Michelle washing up, Clare the photographer roped in to help...
Guru in the shed
On Friday night Sam and Simon of TenGreenBottles, a small bespoke wine company based in Brighton provided my guests with matched wines. These guys are passionate about Italian wine having spent many years living and quaffing there. These were the wines:
My favourite was Captain H who wore a monocle and is in the Territorial Army.
"I'm a Tory and a hunter" he told me "we have nothing in common. Usually I only ever eat meat but I very much enjoyed the mushroom lasagne"He graciously announced to one waitress that, despite the difference in class, he would consider mating with her. The word 'spanking' was used quite frequently.
Towards the end of the evening, I was standing in the hall with some departing guests when Captain H emerged out of the WC, flung open the door, the toilet seat up, steam rising, stood back and announced
"I think you will all know a gentleman has performed his ablutions here".
He enjoyed the wines and tried to start a mass singalong of 'Ten green bottles' but I was the only one to join in!
His friend Andrew of the Marines had served in Afghanistan. We talked about the situation there and the recent hoohah about Gordon Brown's letter to a grieving mother. He said that the mother was wrong, helicopters are now a priority.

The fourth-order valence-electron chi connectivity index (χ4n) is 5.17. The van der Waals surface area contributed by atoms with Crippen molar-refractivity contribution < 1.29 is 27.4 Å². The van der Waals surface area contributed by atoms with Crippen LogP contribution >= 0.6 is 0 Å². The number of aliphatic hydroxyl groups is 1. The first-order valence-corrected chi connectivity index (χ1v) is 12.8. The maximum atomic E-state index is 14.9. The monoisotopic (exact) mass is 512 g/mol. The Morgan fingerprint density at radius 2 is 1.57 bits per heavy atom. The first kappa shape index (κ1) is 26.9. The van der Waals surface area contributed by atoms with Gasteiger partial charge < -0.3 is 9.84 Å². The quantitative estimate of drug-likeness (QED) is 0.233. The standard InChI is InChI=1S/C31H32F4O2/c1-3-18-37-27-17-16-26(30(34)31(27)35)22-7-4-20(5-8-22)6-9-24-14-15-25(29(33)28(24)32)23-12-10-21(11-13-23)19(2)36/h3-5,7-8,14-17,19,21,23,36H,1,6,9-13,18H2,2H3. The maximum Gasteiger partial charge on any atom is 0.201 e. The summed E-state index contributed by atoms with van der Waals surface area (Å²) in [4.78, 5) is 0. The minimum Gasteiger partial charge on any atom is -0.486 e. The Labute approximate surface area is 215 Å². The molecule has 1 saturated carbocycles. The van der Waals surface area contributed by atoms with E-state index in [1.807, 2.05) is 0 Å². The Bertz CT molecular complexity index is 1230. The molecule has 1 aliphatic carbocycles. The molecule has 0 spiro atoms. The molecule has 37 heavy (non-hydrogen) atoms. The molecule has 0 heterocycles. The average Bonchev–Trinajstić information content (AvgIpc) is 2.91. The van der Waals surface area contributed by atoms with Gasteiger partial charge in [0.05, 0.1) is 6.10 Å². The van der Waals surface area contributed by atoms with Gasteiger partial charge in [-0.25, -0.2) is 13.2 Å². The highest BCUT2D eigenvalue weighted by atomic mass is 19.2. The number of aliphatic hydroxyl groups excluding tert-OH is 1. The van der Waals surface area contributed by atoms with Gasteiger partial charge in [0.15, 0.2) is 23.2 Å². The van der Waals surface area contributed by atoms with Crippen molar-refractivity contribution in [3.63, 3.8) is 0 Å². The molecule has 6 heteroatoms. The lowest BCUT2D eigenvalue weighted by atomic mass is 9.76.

It seems the Afghan war is unwinnable but Andrew feels that the British are doing the right thing by being there. However, it's ironic that on duty he found British memorabilia, a wallet, from the 2nd Aghanistan war which we also lost.
The army get very upset when local kids are killed. He recounted an incident in which a helicopter was sent to save the lives of two young village girls maimed in an attack. The army are not supposed to use their equipment to save the locals but they do.
The next day Andrew was going to march in the Lord Mayor's Parade. I'm hoping to be invited to a mess dinner, with all the extraordinary toasts they use in the navy, fantastic preparation for the Patrick O'Brian themed meal I'm making next February.
Focaccia Bread shots
Pumpkin soup with greek yoghurt and tamari roasted pumpkin seeds
Wild mushroom lasagne with basil and cream
Rocket & watercress salad with soft herbs (tarragon, parsley, coriander)